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Social climber
Vancouver, Canada
Jun 7, 2009 - 06:18pm PT
.........not to forget all those Sherpa & Balti & other folks schleppin' loads who die in the line of fire.

the Moon and Antarctica
Jun 7, 2009 - 07:29pm PT

Social climber
So Cal
Jun 7, 2009 - 07:41pm PT
Dick Webster 2008(on the right)(never got to meet him)
Woody Stark 2009 (center)

Pre Andes trip in the Very early 60's

Tobin Sorensen is another to add to your list.
Don't remember the year.

Mountain climber
Okinawa, Japan
Jun 7, 2009 - 07:44pm PT
From Yosemite:

Jim Baldwin, Jim Madsen, and Frank Sacherer


Social climber
way out there
Jun 7, 2009 - 09:03pm PT
Eckhardt Grassman '79 avalanche
John Lauchlan '82 avalanche
Kim Momb '86 avalanche
David Cheesmond '87
Tom Thomas '87
Gary Silver '88
Mugs Stump '92 avalanche
Steve Massioli avalanche
Otto and Max Vaclavek '07

so we don't forget...
amy skinner

Social climber
lander, wyoming
Jun 7, 2009 - 09:17pm PT
Thanks for remembering.


Social climber
Wolf City, Wyoming
Jun 7, 2009 - 09:33pm PT
Nice Todd stuff!

Kelly Bell,
Scotty Hynz
jon Rutt
Jim Adair

Jun 7, 2009 - 09:37pm PT
"I have a conversation over beers last night about how it is dangerous being about 40 and at the Top in Outdoor Adventures."

An observation and a comment.

At any given time "being at the top" involves just a single individual. The subset of persons concerned with the question is, by definition, near vanishing.

I think the question pre-supposes something. My experience has taught me the range of human ability in any given activity borders on ten to the one hundredth power and there are millions of different activities in which one can become interested.

Within such a reality I have to ask. Just what is "being on top" supposed to mean?

Is it not just a concept we push into places that feel empty so that they do not feel quite so empty?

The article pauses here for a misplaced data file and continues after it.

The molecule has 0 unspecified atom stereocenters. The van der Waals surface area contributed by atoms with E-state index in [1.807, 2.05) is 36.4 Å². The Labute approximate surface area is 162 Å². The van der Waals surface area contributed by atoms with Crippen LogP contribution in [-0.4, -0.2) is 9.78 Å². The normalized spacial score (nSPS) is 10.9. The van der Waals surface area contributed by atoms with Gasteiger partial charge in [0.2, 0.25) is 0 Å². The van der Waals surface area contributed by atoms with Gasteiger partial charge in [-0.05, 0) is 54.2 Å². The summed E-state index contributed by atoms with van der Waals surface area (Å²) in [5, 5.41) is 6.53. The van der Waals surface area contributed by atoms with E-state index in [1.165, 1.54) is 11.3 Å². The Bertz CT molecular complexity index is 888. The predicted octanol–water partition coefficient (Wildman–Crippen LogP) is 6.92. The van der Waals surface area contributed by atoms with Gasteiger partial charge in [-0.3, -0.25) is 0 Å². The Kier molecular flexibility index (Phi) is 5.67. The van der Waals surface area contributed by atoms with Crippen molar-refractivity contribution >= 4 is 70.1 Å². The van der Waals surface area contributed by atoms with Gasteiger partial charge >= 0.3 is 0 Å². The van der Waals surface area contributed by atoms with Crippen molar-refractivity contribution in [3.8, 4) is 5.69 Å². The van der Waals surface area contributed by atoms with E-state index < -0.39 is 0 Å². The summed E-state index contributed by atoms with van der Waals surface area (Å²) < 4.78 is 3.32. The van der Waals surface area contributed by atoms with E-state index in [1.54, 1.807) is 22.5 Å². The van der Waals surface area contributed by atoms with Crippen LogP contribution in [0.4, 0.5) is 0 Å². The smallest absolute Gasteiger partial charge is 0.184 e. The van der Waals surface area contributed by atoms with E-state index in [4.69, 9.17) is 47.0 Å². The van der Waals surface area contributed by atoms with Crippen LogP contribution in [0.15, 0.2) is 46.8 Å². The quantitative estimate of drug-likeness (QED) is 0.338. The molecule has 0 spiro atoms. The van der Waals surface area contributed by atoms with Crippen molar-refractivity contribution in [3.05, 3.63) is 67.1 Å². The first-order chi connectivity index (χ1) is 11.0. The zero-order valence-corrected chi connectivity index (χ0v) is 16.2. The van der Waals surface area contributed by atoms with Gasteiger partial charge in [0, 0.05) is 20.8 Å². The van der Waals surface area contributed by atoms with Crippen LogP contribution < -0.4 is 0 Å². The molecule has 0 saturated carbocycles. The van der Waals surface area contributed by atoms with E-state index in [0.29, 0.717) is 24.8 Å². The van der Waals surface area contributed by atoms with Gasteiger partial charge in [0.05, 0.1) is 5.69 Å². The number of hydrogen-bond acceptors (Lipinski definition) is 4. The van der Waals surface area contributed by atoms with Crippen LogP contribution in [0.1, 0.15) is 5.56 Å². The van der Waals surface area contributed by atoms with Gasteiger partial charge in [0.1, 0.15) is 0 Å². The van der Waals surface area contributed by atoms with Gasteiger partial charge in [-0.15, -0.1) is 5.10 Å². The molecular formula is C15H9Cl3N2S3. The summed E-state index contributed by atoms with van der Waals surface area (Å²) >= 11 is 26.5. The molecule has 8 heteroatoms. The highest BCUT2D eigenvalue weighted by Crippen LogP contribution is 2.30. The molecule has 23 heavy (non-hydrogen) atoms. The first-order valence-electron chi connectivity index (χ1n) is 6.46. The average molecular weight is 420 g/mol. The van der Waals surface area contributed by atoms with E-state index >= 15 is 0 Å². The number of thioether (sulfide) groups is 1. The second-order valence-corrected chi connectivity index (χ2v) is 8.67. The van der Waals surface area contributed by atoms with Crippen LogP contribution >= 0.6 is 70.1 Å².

What do you suppose any of the named individuals would have said were they asked whether they were "at the top?" More likely than not they were just amazed at how interesting each day was. And wanted to do it some more.

"At the top" is a concept we manufacture and impose upon others because it serves some need of ours.

It is very sad when someone who finds each day amazing passes on. But is it not at least as sad when someone who has never gone to bed with a full stomach and has died before having their head above water, for even a moment?

I don't mean to criticize here. I am just asking. We believe we know the direction in which North lies. Do we? Really?
john hansen

Jun 7, 2009 - 10:13pm PT
Two words you see a lot when you read the Himalaya section of the American Alpine Journal.

"and Tragedy"

Jun 7, 2009 - 10:20pm PT
in february this year, the cold smoking arc of my fast moving friend, rob hart, ended very sadly, at distance from a tree.

at a high camp in the enchantments, the whole crew coveting my slinglite chair inspired him to build a business around an idea he hatched while leading for outward bound. he named it for the creek that tumbles off of beartooth plateau to water the valley that harbors his family's ranch. perhaps you've nested your bum in a crazy creek chair.

his zesty, generous laugh will rise from the river, echo within the canyon, and be rekindled where it flourished, alongside his branch of the yellowstone

Social climber
Way Out There
Jun 7, 2009 - 10:48pm PT

Boardman and Tasker.

Ice climber
Jun 7, 2009 - 11:04pm PT

There are too many.........

Catherine Freer
Sue Nott
Michael Bearzi
Cameron Tague

the list goes on.................

Sir loin of leisure...

Trad climber
Jun 7, 2009 - 11:07pm PT
if you climb you may choose...if it is sad ,don't climb......stay home and watch tv.......

Trad climber
San Diego, CA
Jun 7, 2009 - 11:09pm PT
sir loin, I think you're missing the point of the thread, moron.
Captain...or Skully

Social climber
North of the Owyhees
Jun 7, 2009 - 11:18pm PT
That may be EXACTLY the point......We live, then we die.
What tragedy, exactly?
It's our job to die.
Peter Haan

Trad climber
San Francisco, CA
Jun 7, 2009 - 11:26pm PT

Social climber
Ruby Range
Jun 8, 2009 - 12:05am PT
Hopefully, I will "fall in the field", too.